The second one, just days later, was the Hollywood Foreign Press Association and NBC begging British comedian Ricky Gervais to host the Golden Globe Awards again -- after he mercilessly insulted nearly everyone in Hollywood and ended last year's program with a long list of thank you's, ending with "And thank you to God for making me an atheist."
Put the God-bashing aside for a moment. Gervais wasn't doing winking, just-kidding jokes akin to Don Rickles that night. They weren't even jokes. They were insults, and they were brutal. Most memorable was mocking actor Robert Downey Jr., who successfully overcame addiction after many years of failed rehabilitations, by listing some of his films and then adding "But many of you in this room probably know him best from such facilities as the Betty Ford Clinic and Los Angeles County Jail."
Downey later came on stage and smacked back. "Aside from the fact that it's been hugely mean-spirited with mildly sinister undertones, I'd say the vibe of the show has been pretty good so far, wouldn't you?" Presenters Tom Hanks and Tim Allen also criticized Gervais on the show. Hanks declared, "We recall when Ricky Gervais was a slightly chubby but very kind comedian," and Allen added "Neither of which he is now."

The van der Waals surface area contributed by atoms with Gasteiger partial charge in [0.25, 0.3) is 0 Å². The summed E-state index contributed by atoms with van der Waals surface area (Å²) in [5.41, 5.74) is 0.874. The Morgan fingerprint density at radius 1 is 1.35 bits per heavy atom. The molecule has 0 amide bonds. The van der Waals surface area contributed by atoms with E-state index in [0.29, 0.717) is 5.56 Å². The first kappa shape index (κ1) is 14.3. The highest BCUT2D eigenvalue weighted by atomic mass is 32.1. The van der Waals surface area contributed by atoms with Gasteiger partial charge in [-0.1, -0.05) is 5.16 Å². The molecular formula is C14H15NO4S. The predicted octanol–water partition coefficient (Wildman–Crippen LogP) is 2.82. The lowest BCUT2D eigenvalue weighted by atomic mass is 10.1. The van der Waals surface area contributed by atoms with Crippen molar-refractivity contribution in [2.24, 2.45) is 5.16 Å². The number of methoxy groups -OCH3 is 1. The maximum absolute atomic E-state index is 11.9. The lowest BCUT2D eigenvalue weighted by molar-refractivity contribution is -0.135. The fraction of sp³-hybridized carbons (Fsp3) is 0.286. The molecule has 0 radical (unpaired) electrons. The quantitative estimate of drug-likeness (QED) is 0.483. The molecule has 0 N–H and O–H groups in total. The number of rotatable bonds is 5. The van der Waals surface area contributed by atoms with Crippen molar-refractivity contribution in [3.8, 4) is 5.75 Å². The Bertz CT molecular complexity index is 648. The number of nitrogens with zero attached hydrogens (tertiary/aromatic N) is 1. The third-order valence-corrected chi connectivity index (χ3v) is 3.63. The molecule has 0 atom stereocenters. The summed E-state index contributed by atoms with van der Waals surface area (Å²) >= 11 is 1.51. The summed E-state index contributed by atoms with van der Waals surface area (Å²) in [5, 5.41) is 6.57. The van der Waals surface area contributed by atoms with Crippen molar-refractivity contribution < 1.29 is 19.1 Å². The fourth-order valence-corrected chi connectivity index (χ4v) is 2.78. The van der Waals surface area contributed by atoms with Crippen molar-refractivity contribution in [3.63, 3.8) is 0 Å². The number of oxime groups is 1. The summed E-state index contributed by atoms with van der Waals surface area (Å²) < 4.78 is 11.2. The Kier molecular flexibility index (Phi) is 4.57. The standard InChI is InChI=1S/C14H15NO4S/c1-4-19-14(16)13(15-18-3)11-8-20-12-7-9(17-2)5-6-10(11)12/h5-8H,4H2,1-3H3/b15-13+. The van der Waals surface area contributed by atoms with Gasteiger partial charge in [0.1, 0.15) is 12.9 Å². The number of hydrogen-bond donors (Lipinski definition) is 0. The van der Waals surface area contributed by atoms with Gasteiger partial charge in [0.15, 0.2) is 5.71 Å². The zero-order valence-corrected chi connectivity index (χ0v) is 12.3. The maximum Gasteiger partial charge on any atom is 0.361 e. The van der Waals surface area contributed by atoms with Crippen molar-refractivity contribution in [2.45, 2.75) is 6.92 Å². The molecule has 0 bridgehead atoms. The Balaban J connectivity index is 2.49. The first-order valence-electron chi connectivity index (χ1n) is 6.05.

But some people in Hollywood are enraptured by comic decadence. In The Hollywood Reporter, Scott Feinberg celebrated another jumbo platter of Gervais wickedness: "What made Gervais so funny as a host and helped him to deliver great ratings for NBC over the past two years is just that: his willingness to say what everyone is already thinking but nobody else will dare say."
When Feinberg says "everyone" is thinking just like Gervais, he's not talking about America (starting with the God-is-a-cruel-fiction part). He means Hollywood. It's in the 90210 zip code, where apparently everyone likes to stab everyone else behind his or her back, where character assassination comes naturally as a price of doing business, and if you score, you're a sensation.